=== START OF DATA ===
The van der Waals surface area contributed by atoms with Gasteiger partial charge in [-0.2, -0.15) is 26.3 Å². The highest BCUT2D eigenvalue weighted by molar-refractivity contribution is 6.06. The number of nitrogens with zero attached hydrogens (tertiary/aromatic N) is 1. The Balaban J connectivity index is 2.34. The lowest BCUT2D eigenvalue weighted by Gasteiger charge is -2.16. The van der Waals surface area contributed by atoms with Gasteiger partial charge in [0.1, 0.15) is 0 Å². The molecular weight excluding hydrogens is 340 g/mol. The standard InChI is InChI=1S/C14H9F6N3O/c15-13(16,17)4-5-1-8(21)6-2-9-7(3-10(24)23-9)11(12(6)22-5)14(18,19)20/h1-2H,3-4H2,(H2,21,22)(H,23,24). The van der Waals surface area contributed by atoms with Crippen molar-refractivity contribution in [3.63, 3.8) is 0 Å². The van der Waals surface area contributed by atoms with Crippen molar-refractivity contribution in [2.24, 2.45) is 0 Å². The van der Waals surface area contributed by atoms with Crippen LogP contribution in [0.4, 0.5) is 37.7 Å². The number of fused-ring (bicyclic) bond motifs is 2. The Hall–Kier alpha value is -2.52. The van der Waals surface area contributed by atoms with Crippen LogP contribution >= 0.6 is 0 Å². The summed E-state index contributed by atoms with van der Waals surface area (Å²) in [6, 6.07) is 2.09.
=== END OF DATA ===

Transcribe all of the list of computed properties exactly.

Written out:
The van der Waals surface area contributed by atoms with Gasteiger partial charge in [-0.2, -0.15) is 26.3 Å². The highest BCUT2D eigenvalue weighted by molar-refractivity contribution is 6.06. The number of nitrogens with zero attached hydrogens (tertiary/aromatic N) is 1. The Balaban J connectivity index is 2.34. The lowest BCUT2D eigenvalue weighted by Gasteiger charge is -2.16. The van der Waals surface area contributed by atoms with Gasteiger partial charge in [0.1, 0.15) is 0 Å². The molecular weight excluding hydrogens is 340 g/mol. The standard InChI is InChI=1S/C14H9F6N3O/c15-13(16,17)4-5-1-8(21)6-2-9-7(3-10(24)23-9)11(12(6)22-5)14(18,19)20/h1-2H,3-4H2,(H2,21,22)(H,23,24). The van der Waals surface area contributed by atoms with Crippen molar-refractivity contribution in [3.63, 3.8) is 0 Å². The van der Waals surface area contributed by atoms with Crippen molar-refractivity contribution in [2.24, 2.45) is 0 Å². The van der Waals surface area contributed by atoms with Crippen LogP contribution in [0.4, 0.5) is 37.7 Å². The number of fused-ring (bicyclic) bond motifs is 2. The Hall–Kier alpha value is -2.52. The van der Waals surface area contributed by atoms with Crippen LogP contribution >= 0.6 is 0 Å². The summed E-state index contributed by atoms with van der Waals surface area (Å²) in [6, 6.07) is 2.09.